• Services like dry cleaners, gas stations;
  • Restaurants and places where you can get groceries
  • Entertainment – movies, nightclubs, etc.
  • Parking (is there plenty of off-street or on street?  Is it regulated – no parking signs, 2 hour time limits, etc.
  • Is it mostly residential?  Are there a lot of family homes or mostly rental homes, or a mix
  • Are there Business offices in the area – how does that impact traffic volume and parking?
  • Are there schools or day care centers nearby – this impacts traffic, speed limits, and noise?
  • What is the traffic like during the day, night, weekend?
  • Atmosphere – is it lively or quiet?
  • Safety – you can check out neighborhood statistics using these resources:

 5.  Convenience/Commuting Time – How long to commuter to school/work? Is the place you are looking at easy to get in and out? Are there multiple routes to school or work? Other things to consider:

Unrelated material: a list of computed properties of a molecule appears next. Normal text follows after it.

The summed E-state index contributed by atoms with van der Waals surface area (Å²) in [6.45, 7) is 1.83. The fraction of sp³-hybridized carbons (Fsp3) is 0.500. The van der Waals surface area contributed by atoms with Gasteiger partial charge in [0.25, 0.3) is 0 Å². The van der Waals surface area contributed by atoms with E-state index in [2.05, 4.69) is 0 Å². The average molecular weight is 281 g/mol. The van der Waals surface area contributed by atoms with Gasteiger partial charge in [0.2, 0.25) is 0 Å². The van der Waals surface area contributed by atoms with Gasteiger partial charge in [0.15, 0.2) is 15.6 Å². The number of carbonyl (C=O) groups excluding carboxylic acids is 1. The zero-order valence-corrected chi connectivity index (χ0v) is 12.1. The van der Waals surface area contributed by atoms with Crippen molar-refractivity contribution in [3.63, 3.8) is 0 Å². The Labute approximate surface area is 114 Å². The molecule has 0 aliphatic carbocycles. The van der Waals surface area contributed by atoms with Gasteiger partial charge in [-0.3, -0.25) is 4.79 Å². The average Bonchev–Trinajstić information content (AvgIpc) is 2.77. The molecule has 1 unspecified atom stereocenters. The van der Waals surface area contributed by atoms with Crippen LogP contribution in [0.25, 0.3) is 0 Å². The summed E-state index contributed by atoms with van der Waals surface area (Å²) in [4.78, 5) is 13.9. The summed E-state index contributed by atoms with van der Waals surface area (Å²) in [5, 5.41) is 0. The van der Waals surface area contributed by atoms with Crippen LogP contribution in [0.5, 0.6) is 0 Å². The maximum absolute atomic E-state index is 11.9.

• Is it Walking distance to Campus or work?
  • Is it Biking distance to Campus or work?
  • Are you on a HEAT or GTA Route?
  • Will you have to include the cost of Commuter Parking in your budget?

6.  Schedule – If you live far from campus – how you schedule your classes and work will be important so you don’t waste gas going back and forth. Other things to consider

  • Figure in commute (drive time, bike time, walking time)
  • Meals – when are you going to eat; where?  Will there be time if you go back home?
  • Homework/Group Projects
  • Campus Events
  • Socializing with Friends

7.  Amenities – what are the priority, deal breaker, must haves like private bath, washer/dryer in unit? Does it have a club house and what is in there? Popular amenities at apartment complexes:

  • Free Coffee
  • Community Programs and Socials
  • Meeting Rooms
  • Computer Lab
  • Gaming Rooms
  • Pool/jacuzzi or hot tub
  • Fitness Center
  • Tanning Beds
  • Movie Theatres
  • Free Parking
  • Utilities included (electric –caps; internet/cable; w/s/t)
  • Washer Dryer (in unit, in building, on complex)
  • Central Air or box units
  • Furnished (in student oriented properties)
  • Community Assistants

8.  Assessing the Property – In addition to checking out the neighborhood, here are things to look for in an apartment complex or even around a rental house, condominium, or townhome: